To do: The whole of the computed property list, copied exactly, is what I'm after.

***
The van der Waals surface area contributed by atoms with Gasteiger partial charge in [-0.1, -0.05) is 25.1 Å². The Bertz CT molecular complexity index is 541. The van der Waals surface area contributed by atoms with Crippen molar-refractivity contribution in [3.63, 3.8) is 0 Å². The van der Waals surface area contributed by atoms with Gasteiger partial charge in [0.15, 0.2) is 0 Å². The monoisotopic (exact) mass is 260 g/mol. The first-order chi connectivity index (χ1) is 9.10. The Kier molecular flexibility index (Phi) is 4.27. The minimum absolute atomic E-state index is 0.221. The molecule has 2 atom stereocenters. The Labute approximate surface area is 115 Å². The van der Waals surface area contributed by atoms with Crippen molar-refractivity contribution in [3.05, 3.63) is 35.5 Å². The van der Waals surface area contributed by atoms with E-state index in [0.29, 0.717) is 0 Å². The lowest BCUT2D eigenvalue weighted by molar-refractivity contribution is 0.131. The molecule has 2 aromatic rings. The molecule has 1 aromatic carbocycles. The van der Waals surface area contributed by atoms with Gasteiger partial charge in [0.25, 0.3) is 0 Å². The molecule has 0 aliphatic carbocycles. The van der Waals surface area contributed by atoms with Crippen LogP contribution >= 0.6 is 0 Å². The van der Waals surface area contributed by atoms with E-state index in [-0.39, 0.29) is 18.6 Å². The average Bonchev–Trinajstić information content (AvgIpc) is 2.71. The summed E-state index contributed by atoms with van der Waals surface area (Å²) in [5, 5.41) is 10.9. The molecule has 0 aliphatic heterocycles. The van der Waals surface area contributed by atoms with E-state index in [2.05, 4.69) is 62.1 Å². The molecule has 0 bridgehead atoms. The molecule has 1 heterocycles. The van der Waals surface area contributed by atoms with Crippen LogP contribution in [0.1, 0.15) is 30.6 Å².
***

The van der Waals surface area contributed by atoms with Gasteiger partial charge in [-0.1, -0.05) is 25.1 Å². The Bertz CT molecular complexity index is 541. The van der Waals surface area contributed by atoms with Crippen molar-refractivity contribution in [3.63, 3.8) is 0 Å². The van der Waals surface area contributed by atoms with Gasteiger partial charge in [0.15, 0.2) is 0 Å². The monoisotopic (exact) mass is 260 g/mol. The first-order chi connectivity index (χ1) is 9.10. The Kier molecular flexibility index (Phi) is 4.27. The minimum absolute atomic E-state index is 0.221. The molecule has 2 atom stereocenters. The Labute approximate surface area is 115 Å². The van der Waals surface area contributed by atoms with Crippen molar-refractivity contribution in [3.05, 3.63) is 35.5 Å². The van der Waals surface area contributed by atoms with E-state index in [0.29, 0.717) is 0 Å². The lowest BCUT2D eigenvalue weighted by molar-refractivity contribution is 0.131. The molecule has 2 aromatic rings. The molecule has 1 aromatic carbocycles. The van der Waals surface area contributed by atoms with Gasteiger partial charge in [0.25, 0.3) is 0 Å². The molecule has 0 aliphatic carbocycles. The van der Waals surface area contributed by atoms with Crippen LogP contribution >= 0.6 is 0 Å². The van der Waals surface area contributed by atoms with E-state index in [-0.39, 0.29) is 18.6 Å². The average Bonchev–Trinajstić information content (AvgIpc) is 2.71. The summed E-state index contributed by atoms with van der Waals surface area (Å²) in [5, 5.41) is 10.9. The molecule has 0 aliphatic heterocycles. The van der Waals surface area contributed by atoms with E-state index in [2.05, 4.69) is 62.1 Å². The molecule has 0 bridgehead atoms. The molecule has 1 heterocycles. The van der Waals surface area contributed by atoms with Crippen LogP contribution in [0.1, 0.15) is 30.6 Å².